After Dr. Teitelbaum notified DOH regarding his interactions with and evaluation of Dr. Paylan, he felt comfortable enough to let Dr. Paylan leave. He specifically notified DOH because DOH makes the decision regarding taking way or suspending a physician's medical license. Although Dr. Paylan says no diagnostic steps were taken during her Marchman Act aside from asking whether she was suicidal, it is undisputed that Dr. Teitelbaum then discharged Dr. Paylan after a period of only hours. Dr. Teitelbaum also informed Dr. Paylan that it was his recommendation that she not practice medicine until fully evaluated. (ECF No. 119-5 at 62, 100-02; ECF No. 124-1 at 4.)

         In Dr. Teitelbaum's letter to DOH, he stated that based on the information he received as part of Dr. Paylan's evaluation, he “feel[s] comfortable with reasonable medical certainty that she cannot practice medicine with reasonable skill and safety at this time.” Dr. Teitelbaum stated that he interacted with her on both days of her evaluation. Dr. Teitelbaum also noted the positive hair test for Demerol, Dr. Myers' evaluation, criminal charges against her, the items seized from her home, and bruises on her arms. (ECF No. 119-23.)[16]

         On August 5, 2011, DOH issued an order to suspend Dr. Paylan's medical license. In support of this order, DOH cited investigations and findings of the Tampa Police Department, including a list of items seized during the execution of a search warrant (syringes, Demerol, etc.), the DOH investigator's findings, Dr. Paylan's failure to complete an evaluation, a positive drug test, and Dr. Teitelbaum's report regarding her August 2011 evaluation at the Florida Recover Center. (ECF No. 119-14.)

         Dr. Paylan's last interaction with Dr. Teitelbaum was during her October 2011 visit to the Florida Recovery Center, where she was fully evaluated for a substance abuse disorder following a court order requiring Dr. Paylan to be evaluated at the Florida Recover Center. None of her remaining claims relate to this October 2011 evaluation. (Compl. at 10-11; ECF No. 119-2 at 48, 265, 269.)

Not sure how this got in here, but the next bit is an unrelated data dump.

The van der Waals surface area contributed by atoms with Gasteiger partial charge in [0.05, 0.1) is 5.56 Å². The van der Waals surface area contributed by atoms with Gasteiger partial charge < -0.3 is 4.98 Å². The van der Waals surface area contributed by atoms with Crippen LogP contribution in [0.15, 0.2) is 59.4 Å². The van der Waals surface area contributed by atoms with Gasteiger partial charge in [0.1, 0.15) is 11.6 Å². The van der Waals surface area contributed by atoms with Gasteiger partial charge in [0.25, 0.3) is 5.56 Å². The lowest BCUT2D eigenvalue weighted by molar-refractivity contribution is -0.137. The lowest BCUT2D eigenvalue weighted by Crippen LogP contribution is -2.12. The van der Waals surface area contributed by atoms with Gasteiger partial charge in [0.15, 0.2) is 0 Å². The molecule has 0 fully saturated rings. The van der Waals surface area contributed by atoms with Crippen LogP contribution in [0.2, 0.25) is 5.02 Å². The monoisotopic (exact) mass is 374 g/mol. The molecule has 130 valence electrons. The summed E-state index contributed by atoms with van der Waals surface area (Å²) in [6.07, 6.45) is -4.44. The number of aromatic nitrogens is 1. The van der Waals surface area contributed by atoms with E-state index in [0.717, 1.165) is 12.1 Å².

Pursuant to Federal Rule of Civil Procedure 56(a), the entry of summary judgment is appropriate when the Court is satisfied that “there is no genuine dispute as to any material fact and the movant is entitled to a judgment as a matter of law.” In applying this standard, the Court must examine the pleadings, depositions, answers to interrogatories, and admissions on file, together with any affidavits and other evidence in the record “in the light most favorable to the nonmoving party.” Samples on Behalf of Samples v. Atlanta, 846 F.2d 1328, 1330 (11th Cir. 1988).

         As the Supreme Court held in Celotex Corp. v. Catrett, 477 U.S. 317 (1986), the moving party bears the initial burden of establishing the nonexistence of a triable issue of fact. If the movant is successful on this score, the burden of production shifts to the non-moving party who must then come forward with “sufficient evidence of every element that he or she must prove.” Rollins v. Techsouth, 833 F.2d 1525, 1528 (11th Cir. 1987).

         The non-moving party may not simply rest on the pleadings, but must use affidavits, depositions, answers to interrogatories, or other admissible evidence to demonstrate that a material fact issue remains to be tried. See Anderson v. Liberty Lobby, Inc., 477 U.S. 242, 250 (1986); Castleberry v. Goldome Credit Corp., 408 F.3d 773, 785-86 (11th Cir. 2005).